The Popular Front for the Liberation of Palestine: Marxists with a history of global ties

Masked members of the Popular Front for the Liberation of Palestine (PFLP) gather at the Bethlehem University December 8, 1994, for a rally commemorating the seventh anniversary of the start of the Intifada and to protest the Israel-PLO peace accord.

CAIRO, Egypt — Five Israelis were killed on Tuesday in the worst attack to take place in Jerusalem in years. Two Palestinian men, cousins identified as Ghassan and Odai Abu Jamal, attacked worshippers in a synagogue with knives and a gun before being shot themselves. 

The assailants were members of the Popular Front for the Liberation of Palestine (PFLP), a leftist group whose militant wing, the Abu Ali Mustafa Brigades, issued a statement in the aftermath of the attack calling it a “heroic operation” and describing the perpetrators as “martyrs.”

The statement stopped short of claiming responsibility for the attack, but Hani Thawbta, a PFLP leader in Gaza, told reporters on Tuesday: "We declare full responsibility of the PFLP for the execution of this heroic operation conducted by our heroes this morning in Jerusalem."

Regardless, the attackers' affiliation with the group is not contested. So, who makes up the PFLP, and what does the group stand for?

Founded by a Christian

PFLP founder George Habash in Damascus, April 2000.

While today much of the world associates Palestinian resistance with the Islamist group Hamas, this wasn't always the case. In the early days of the occupation, secular groups tended to hold sway. The PFLP was one of them. Founded by a Palestinian Christian, George Habash, in 1967, the group espouses a blend of Marxist-Leninist principles, coupled with Arab nationalism.

Islamist groups gained ground later in part as a result of the Israeli government allowing them to flourish in order to counter the influence of more powerful secular groups.

Over the past few decades the PFLP has fought for a one-state solution to the Israeli-Palestinian conflict and has historically been skeptical of peace process negotiations.

The group changed its position in 2000 to back a two-state solution, with Jerusalem as the capital of a Palestinian state. Then in 2010, it reverted to its original stance of calling for a one-state solution and arguing against peace talks with Israel.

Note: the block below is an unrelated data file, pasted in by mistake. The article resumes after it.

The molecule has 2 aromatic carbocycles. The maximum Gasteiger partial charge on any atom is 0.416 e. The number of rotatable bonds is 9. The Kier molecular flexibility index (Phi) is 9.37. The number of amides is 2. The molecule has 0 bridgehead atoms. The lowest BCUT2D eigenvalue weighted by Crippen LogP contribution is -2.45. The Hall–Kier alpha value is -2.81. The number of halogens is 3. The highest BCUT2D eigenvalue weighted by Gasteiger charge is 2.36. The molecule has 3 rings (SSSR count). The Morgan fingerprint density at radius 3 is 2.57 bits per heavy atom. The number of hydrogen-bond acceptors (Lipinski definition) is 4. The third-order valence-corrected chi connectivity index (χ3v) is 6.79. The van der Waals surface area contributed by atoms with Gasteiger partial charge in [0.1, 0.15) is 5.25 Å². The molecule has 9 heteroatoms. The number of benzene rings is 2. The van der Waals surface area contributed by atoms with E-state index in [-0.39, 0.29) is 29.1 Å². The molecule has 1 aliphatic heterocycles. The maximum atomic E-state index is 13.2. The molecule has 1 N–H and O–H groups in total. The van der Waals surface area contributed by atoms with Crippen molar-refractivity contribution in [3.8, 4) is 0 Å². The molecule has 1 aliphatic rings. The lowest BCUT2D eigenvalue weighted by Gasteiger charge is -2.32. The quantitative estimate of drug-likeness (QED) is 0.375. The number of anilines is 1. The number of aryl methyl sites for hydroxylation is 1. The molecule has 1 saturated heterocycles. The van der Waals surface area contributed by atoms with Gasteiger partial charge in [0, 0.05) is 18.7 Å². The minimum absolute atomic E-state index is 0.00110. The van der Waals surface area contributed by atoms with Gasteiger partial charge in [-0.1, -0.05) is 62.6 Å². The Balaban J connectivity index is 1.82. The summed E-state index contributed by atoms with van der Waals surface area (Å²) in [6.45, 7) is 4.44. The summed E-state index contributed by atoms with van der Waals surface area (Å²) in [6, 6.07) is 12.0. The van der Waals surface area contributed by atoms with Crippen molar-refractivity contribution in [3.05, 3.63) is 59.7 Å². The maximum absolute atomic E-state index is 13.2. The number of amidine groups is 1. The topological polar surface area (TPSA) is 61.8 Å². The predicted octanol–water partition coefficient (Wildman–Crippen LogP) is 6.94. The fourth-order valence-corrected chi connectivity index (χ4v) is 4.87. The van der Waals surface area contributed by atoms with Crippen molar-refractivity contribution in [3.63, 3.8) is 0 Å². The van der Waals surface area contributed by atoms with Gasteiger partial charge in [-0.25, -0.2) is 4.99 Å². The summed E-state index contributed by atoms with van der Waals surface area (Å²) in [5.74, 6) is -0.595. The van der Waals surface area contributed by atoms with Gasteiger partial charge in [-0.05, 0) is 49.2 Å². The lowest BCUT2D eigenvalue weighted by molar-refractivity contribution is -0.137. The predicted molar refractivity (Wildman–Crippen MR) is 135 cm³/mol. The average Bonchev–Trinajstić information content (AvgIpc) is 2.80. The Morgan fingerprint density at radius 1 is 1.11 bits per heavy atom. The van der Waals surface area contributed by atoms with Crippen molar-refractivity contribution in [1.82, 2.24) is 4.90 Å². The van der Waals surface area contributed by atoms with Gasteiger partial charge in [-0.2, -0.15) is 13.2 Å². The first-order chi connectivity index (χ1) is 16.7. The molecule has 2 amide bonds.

The US, the EU and Canada have declared it a terrorist organization.

 

Friends around the world 

Japanese terrorist Kozo Okamoto, a member of the Japanese Red Army guerrilla group, with Palestinian former jail mates after being freed in a prisoner swap between the PFLP and Israel.

As its name suggests, the PFLP is concerned primarily with the liberation of Palestine. But its Marxist politics have meant it made friends with a wide variety of militant groups from across the world over the years. One of those was the left-wing German Baader Meinhof organization.

Historically it has had good relations with the former Soviet Union and China, and at different points with Syria, Yemen and Iraq. Its relationship with Iran has ebbed and flowed depending on regional politics.

The group also had ties to the communist militant organization the Japanese Red Army, and carried out several violent operations with them.

Pioneers of plane hijackings

Mural of Leila Khaled on the Apartheid Wall at Bethlehem on June 16, 2013 in central West Bank.

The PFLP became known in the '60s and '70s for pioneering plane hijackings to garner attention for their cause.

One of the group’s most famous members was the female hijacker Leila Khaled. She participated in a number of hijackings, including of a TWA flight from Rome to Athens in 1969, which saw the group take two Israeli hostages. They were later released in exchange for Syrian and Egyptian soldiers held by Israel.

Khaled had cosmetic surgery operations on her nose and chin to change her appearance so that she could take part in her second hijacking the following year. An iconic photograph of her in 1969 helped make her an international symbol of Palestinian liberation.

The PFLP would regularly attack civilian targets in and outside of Israel. In one of their worst attacks — in cooperation with Japanese Red Army guerillas — they murdered two dozen passengers at Israel’s international airport in Lod in 1972.

They carried out further attacks in Munich, Brussels and Greece.

A decline

Masked Palestinian militants of the PFLP hold up their rifles and flash the sign of victory on Sept. 2, 2014. The rally in Gaza City celebrated the Egypt-mediated ceasefire between Israel and Hamas.

The PFLP is not what it once was. The decline of the Soviet Union in the 1980s meant the loss of its most powerful backer. The rise of Islamist groups such as Hamas, as well as a leadership that was seen as old and out of touch, saw much of its support ebb away.

Many of the group’s leaders have either been locked up or assassinated by Israel. One of those killed was Abu Ali Mustafa, who replaced Habash as leader in 2000. In retaliation, the PFLP shot and killed the Israeli Tourism Minister Rehavam Zeevi. The PFLP’s current leader, Ahmed Saadat, is in an Israeli prison.

In recent years, the group has continued to engage in armed resistance, firing rockets from Gaza and attacking Israeli troops patrolling the border.